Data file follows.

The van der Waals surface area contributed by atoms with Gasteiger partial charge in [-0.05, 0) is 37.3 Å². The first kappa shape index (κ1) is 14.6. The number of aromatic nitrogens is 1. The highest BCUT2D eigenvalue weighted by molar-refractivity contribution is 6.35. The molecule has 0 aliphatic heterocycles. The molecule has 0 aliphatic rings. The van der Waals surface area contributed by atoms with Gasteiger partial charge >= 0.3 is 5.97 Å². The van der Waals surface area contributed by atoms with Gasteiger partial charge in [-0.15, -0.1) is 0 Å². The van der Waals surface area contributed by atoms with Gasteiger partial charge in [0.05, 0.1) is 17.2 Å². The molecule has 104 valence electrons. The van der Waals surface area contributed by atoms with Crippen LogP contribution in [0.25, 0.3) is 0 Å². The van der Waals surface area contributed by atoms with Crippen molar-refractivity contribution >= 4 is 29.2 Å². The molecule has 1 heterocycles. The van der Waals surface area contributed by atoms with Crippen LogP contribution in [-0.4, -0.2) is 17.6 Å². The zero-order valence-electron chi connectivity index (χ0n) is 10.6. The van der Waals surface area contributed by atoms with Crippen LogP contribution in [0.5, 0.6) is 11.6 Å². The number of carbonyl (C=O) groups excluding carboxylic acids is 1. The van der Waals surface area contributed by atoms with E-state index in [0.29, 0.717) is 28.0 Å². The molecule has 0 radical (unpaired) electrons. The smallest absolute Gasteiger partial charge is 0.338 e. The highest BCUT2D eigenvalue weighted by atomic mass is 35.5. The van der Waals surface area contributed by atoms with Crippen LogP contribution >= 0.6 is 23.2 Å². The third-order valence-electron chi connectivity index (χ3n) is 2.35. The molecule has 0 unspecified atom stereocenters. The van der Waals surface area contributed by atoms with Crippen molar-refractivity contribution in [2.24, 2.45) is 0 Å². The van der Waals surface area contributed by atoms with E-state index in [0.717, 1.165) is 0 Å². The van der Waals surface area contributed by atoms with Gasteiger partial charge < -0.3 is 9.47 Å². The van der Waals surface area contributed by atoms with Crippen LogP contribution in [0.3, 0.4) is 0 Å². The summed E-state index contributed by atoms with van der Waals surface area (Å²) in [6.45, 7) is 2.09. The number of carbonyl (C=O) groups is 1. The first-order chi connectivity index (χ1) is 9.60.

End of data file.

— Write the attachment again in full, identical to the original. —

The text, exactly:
The van der Waals surface area contributed by atoms with Gasteiger partial charge in [-0.05, 0) is 37.3 Å². The first kappa shape index (κ1) is 14.6. The number of aromatic nitrogens is 1. The highest BCUT2D eigenvalue weighted by molar-refractivity contribution is 6.35. The molecule has 0 aliphatic heterocycles. The molecule has 0 aliphatic rings. The van der Waals surface area contributed by atoms with Gasteiger partial charge >= 0.3 is 5.97 Å². The van der Waals surface area contributed by atoms with Gasteiger partial charge in [-0.15, -0.1) is 0 Å². The van der Waals surface area contributed by atoms with Gasteiger partial charge in [0.05, 0.1) is 17.2 Å². The molecule has 104 valence electrons. The van der Waals surface area contributed by atoms with Crippen LogP contribution in [0.25, 0.3) is 0 Å². The van der Waals surface area contributed by atoms with Crippen molar-refractivity contribution >= 4 is 29.2 Å². The molecule has 1 heterocycles. The van der Waals surface area contributed by atoms with Crippen LogP contribution in [-0.4, -0.2) is 17.6 Å². The zero-order valence-electron chi connectivity index (χ0n) is 10.6. The van der Waals surface area contributed by atoms with Crippen LogP contribution in [0.5, 0.6) is 11.6 Å². The number of carbonyl (C=O) groups excluding carboxylic acids is 1. The van der Waals surface area contributed by atoms with E-state index in [0.29, 0.717) is 28.0 Å². The molecule has 0 radical (unpaired) electrons. The smallest absolute Gasteiger partial charge is 0.338 e. The highest BCUT2D eigenvalue weighted by atomic mass is 35.5. The van der Waals surface area contributed by atoms with Crippen LogP contribution >= 0.6 is 23.2 Å². The third-order valence-electron chi connectivity index (χ3n) is 2.35. The molecule has 0 unspecified atom stereocenters. The van der Waals surface area contributed by atoms with Crippen molar-refractivity contribution in [2.24, 2.45) is 0 Å². The van der Waals surface area contributed by atoms with E-state index in [0.717, 1.165) is 0 Å². The van der Waals surface area contributed by atoms with Gasteiger partial charge < -0.3 is 9.47 Å². The van der Waals surface area contributed by atoms with Crippen LogP contribution in [0.3, 0.4) is 0 Å². The summed E-state index contributed by atoms with van der Waals surface area (Å²) in [6.45, 7) is 2.09. The number of carbonyl (C=O) groups is 1. The first-order chi connectivity index (χ1) is 9.60.